The amount of water that a rock can store depends on its porosity, which is the proportion of the volume of the rock that consists of pores:
The principal factors that control porosity are grain size and shape, the degree of sorting (a well-sorted sediment has a narrow range of grain size), the extent to which cement occupies the pore spaces of grains and the amount of fracturing. Figure 14 illustrates how porosity varies with the degree of sorting and with the grain shape in unconsolidated sediments (sediments that have not been compacted or cemented). Unconsolidated sediments with rounded grains of uniform size (i.e. perfectly sorted) are the most porous (Figure 14a). Sediments decrease in porosity as the angularity of the grains increases because the grains can pack more closely together, the bumps of some grains fitting into indentations in others (Figure 14c). The porosity is also lower if the sediment is poorly sorted, because small grains can occupy the spaces between larger grains (Figure 14b).
b.Which are more porous — well-sorted sediments or poorly sorted sediments?
c.Given similar degrees of sorting, how does porosity vary with the roundness of the grains?
d.Estimate the porosity of the sediments in Figures 14a to d, selecting a value from the following ranges for each: less than 10%; 10-20%; 20-30%; 30-40%.
a.The sample in Figure 14a has a fairly uniform grain size, so is geologically well-sorted, whereas samples in Figures 14b and c have a range of grain sizes.
b.Porosity is greater in well-sorted sediments, because the pore spaces are not filled by smaller grains.
c.Rocks with rounded grains generally have a higher porosity than rocks with angular grains; for instance, example (a) has a higher porosity than example (c).
d.Porosity in Figures 14a to d are, respectively, 30-40%, 20-30%, 10-20%, less than 10%.
Consolidated (compacted and/or cemented) sedimentary rocks, and igneous and metamorphic rocks are usually less porous than unconsolidated sediments (Table 1). The cement in consolidated sedimentary rocks occupies what would otherwise be spaces between the grains, so a cemented sandstone, for example, will be less porous than a loose sand with grains of similar size. Igneous and metamorphic rocks generally have very low porosity, because of their interlocking crystals. However, there are volcanic rocks that contain gas bubbles and some of these have high porosities.
The porosity of rocks may be increased by processes that occur after the rocks have formed. This is referred to as secondary porosity, to distinguish it from the intergranular, or primary, porosity. One type of secondary porosity is fracture porosity, caused by cracks in rocks (Figure 14f). Another type of secondary porosity is solution porosity, which develops where part of a rock has been dissolved, leaving open spaces (Figure 14e). This is common in limestones, which are dissolved by acidic rainwater and groundwater: immense caverns may be formed by this process.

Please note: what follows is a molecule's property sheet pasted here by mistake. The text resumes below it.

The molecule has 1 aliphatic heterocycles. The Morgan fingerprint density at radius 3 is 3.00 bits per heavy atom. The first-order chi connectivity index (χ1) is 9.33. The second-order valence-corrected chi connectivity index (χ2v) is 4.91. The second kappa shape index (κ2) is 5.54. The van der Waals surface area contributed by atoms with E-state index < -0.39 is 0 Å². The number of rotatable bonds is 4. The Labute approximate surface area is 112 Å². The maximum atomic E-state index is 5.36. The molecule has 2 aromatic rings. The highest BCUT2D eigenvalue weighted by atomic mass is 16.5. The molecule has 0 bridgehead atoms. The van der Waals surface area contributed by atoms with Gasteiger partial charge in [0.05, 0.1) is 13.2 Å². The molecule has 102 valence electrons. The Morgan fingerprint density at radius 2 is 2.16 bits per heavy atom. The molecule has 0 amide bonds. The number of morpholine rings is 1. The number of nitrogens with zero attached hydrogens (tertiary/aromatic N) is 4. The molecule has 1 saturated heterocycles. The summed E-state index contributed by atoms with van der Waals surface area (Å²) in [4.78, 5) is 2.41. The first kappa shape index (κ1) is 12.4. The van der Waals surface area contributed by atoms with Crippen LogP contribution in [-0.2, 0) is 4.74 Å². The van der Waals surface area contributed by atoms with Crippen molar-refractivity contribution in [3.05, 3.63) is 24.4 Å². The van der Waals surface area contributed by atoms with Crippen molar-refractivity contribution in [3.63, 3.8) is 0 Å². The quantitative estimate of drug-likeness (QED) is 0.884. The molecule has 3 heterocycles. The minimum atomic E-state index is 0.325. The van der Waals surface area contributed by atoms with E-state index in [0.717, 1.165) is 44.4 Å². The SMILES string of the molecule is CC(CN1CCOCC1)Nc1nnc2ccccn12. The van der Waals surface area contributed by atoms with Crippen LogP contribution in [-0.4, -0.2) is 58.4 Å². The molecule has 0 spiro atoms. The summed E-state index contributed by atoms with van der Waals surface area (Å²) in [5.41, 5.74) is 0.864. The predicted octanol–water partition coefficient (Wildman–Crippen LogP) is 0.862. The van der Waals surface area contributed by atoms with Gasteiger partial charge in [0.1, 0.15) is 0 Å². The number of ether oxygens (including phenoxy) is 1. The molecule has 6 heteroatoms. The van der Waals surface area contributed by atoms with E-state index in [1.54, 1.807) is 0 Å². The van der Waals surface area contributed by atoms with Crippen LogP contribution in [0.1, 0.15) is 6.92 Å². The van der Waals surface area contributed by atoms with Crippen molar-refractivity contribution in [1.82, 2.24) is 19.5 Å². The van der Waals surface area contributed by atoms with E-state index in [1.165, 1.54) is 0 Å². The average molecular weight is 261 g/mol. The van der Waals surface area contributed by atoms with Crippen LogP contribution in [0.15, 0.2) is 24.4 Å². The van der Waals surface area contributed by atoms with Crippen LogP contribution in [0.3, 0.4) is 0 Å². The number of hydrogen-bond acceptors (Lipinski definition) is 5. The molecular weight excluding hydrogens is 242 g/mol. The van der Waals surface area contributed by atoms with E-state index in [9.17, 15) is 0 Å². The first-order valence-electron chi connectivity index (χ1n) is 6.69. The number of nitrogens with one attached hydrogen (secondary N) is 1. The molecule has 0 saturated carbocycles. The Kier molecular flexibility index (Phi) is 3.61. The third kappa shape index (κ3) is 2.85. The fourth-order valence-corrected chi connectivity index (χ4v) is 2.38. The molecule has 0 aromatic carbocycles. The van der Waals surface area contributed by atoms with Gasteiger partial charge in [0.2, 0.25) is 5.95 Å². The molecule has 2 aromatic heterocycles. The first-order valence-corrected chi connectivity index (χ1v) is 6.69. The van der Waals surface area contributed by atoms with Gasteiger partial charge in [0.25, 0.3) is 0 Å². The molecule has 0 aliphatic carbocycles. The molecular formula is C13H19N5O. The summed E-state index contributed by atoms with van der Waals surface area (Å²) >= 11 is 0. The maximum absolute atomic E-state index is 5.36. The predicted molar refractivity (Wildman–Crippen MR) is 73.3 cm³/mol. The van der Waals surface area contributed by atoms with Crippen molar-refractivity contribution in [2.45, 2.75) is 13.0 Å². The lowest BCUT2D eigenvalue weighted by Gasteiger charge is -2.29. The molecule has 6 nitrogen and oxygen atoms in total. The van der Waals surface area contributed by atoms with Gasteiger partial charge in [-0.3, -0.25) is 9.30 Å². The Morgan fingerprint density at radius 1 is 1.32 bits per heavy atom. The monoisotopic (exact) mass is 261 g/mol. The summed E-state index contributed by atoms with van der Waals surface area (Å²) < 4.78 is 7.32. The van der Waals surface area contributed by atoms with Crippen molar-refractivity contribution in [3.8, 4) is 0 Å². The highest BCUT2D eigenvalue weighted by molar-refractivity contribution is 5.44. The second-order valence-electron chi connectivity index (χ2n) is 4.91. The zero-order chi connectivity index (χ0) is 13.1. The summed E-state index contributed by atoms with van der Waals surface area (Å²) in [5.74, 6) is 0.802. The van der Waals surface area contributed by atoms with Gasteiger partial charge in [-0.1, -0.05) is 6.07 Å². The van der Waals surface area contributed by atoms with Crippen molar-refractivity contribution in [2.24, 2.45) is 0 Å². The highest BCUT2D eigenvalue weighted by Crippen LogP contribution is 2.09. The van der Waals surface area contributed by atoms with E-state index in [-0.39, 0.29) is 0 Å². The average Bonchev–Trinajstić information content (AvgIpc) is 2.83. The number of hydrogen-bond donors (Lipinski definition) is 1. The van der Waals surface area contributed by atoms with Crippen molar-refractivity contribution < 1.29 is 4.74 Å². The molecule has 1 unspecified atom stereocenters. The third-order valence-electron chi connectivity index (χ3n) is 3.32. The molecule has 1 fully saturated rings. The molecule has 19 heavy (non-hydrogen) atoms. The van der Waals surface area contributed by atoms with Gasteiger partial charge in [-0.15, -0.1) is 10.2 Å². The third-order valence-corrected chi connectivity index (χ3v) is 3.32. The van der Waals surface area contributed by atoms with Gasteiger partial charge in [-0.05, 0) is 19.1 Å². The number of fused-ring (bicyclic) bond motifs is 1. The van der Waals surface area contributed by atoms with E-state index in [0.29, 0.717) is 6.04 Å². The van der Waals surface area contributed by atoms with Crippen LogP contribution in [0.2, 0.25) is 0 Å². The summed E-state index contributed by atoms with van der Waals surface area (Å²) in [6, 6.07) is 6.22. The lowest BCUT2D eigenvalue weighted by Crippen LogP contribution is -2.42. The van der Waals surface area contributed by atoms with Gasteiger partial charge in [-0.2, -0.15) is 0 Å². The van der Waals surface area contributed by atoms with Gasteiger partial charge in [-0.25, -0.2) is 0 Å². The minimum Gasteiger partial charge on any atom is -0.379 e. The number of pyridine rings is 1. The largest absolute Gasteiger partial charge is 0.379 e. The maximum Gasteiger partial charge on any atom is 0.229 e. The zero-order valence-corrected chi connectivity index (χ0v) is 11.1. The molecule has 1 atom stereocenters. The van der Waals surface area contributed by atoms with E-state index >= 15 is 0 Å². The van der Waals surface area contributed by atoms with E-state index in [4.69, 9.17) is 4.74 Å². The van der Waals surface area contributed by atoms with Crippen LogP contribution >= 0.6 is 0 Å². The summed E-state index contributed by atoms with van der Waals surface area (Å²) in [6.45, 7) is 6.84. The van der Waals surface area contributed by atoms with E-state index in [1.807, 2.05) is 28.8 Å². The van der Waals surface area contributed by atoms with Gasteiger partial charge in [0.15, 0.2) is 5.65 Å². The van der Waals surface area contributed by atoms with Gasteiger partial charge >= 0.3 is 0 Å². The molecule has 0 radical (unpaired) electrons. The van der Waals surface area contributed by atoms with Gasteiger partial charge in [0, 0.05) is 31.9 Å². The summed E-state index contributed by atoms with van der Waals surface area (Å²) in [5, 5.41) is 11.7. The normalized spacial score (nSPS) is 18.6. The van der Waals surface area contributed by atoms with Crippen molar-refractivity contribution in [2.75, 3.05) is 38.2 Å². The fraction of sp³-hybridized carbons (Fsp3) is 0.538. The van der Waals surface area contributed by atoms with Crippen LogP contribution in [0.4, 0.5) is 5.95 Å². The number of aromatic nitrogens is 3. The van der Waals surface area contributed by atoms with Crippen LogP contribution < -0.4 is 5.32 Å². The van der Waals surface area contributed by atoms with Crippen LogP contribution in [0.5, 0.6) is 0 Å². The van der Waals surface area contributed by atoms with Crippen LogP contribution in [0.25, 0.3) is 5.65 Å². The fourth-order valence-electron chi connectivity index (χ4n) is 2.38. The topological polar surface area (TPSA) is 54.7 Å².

In broad terms, how does porosity vary with the grain size of (a) unconsolidated sediments and (b) consolidated sediments?
The porosity will vary with grain size in the following ways:
a.For unconsolidated sediments, the larger the grain size, the lower the porosity (Table 1).
b.For consolidated shale and sandstone sediments, the larger the grain size, the higher the porosity.
So how fast does water flow underground? Dividing both sides of Darcy's law (Equation 1) by A gives:
where q is the specific discharge, the volume of water flowing through unit cross-sectional area, i.e. Q/A. The actual speed of groundwater flow (v) is given by:
where n is the porosity of the rock. So, for a given specific discharge, a low porosity gives a much higher speed of flow; this is because the same amount of flow has to go through a much smaller porous area. For example, water flowing through a porous sandstone flows more slowly than water flowing through a granite or limestone when the porosity is provided by just one or two narrow fissures.
The speed of flow in rocks is extremely slow in comparison with surface flow, even for rocks with high hydraulic conductivities. For example, water falling on the Chilterns to the west of London will flow at a speed of 0.1 to 1 m s−1 in a river, taking a few days to reach London. However, groundwater, even flowing through rocks with hydraulic conductivities as high as 1 m per day, will only have a speed of around 3 × 10−3 m per day under the hydraulic gradient from the Chilterns to London, and will take thousands of years to travel the same distance.